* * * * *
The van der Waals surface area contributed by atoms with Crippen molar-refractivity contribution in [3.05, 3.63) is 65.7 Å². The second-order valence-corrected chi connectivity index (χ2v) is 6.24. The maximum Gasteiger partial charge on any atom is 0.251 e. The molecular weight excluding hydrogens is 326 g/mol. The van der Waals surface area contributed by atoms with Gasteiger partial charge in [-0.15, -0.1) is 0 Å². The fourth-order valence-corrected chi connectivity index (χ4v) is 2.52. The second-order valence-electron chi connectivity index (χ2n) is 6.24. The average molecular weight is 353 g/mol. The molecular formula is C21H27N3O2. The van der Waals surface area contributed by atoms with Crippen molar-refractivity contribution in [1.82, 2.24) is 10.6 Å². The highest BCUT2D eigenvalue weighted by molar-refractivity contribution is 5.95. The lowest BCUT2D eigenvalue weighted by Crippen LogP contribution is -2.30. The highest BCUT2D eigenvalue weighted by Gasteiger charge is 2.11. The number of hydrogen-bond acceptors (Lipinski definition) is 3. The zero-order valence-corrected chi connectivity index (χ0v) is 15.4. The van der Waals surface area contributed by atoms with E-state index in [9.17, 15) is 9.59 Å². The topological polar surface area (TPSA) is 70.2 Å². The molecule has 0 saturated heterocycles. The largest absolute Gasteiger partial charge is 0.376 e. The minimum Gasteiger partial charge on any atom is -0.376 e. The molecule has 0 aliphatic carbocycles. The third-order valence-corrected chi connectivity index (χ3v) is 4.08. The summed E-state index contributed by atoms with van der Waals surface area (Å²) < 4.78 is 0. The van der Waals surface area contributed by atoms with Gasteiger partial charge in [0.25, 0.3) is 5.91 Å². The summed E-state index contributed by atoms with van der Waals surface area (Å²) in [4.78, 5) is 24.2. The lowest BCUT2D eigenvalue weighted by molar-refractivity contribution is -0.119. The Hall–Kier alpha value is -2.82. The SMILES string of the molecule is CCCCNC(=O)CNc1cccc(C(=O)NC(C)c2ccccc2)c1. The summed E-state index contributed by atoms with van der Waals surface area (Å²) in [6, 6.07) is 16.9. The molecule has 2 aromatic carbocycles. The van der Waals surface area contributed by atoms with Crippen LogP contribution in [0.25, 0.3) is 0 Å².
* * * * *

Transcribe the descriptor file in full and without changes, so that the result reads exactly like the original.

The van der Waals surface area contributed by atoms with Crippen molar-refractivity contribution in [3.05, 3.63) is 65.7 Å². The second-order valence-corrected chi connectivity index (χ2v) is 6.24. The maximum Gasteiger partial charge on any atom is 0.251 e. The molecular weight excluding hydrogens is 326 g/mol. The van der Waals surface area contributed by atoms with Gasteiger partial charge in [-0.15, -0.1) is 0 Å². The fourth-order valence-corrected chi connectivity index (χ4v) is 2.52. The second-order valence-electron chi connectivity index (χ2n) is 6.24. The average molecular weight is 353 g/mol. The molecular formula is C21H27N3O2. The van der Waals surface area contributed by atoms with Crippen molar-refractivity contribution in [1.82, 2.24) is 10.6 Å². The highest BCUT2D eigenvalue weighted by molar-refractivity contribution is 5.95. The lowest BCUT2D eigenvalue weighted by Crippen LogP contribution is -2.30. The highest BCUT2D eigenvalue weighted by Gasteiger charge is 2.11. The number of hydrogen-bond acceptors (Lipinski definition) is 3. The zero-order valence-corrected chi connectivity index (χ0v) is 15.4. The van der Waals surface area contributed by atoms with E-state index in [9.17, 15) is 9.59 Å². The topological polar surface area (TPSA) is 70.2 Å². The molecule has 0 saturated heterocycles. The largest absolute Gasteiger partial charge is 0.376 e. The minimum Gasteiger partial charge on any atom is -0.376 e. The molecule has 0 aliphatic carbocycles. The third-order valence-corrected chi connectivity index (χ3v) is 4.08. The summed E-state index contributed by atoms with van der Waals surface area (Å²) < 4.78 is 0. The van der Waals surface area contributed by atoms with Gasteiger partial charge in [0.25, 0.3) is 5.91 Å². The summed E-state index contributed by atoms with van der Waals surface area (Å²) in [4.78, 5) is 24.2. The lowest BCUT2D eigenvalue weighted by molar-refractivity contribution is -0.119. The Hall–Kier alpha value is -2.82. The SMILES string of the molecule is CCCCNC(=O)CNc1cccc(C(=O)NC(C)c2ccccc2)c1. The summed E-state index contributed by atoms with van der Waals surface area (Å²) in [6, 6.07) is 16.9. The molecule has 2 aromatic carbocycles. The van der Waals surface area contributed by atoms with Crippen LogP contribution in [0.25, 0.3) is 0 Å².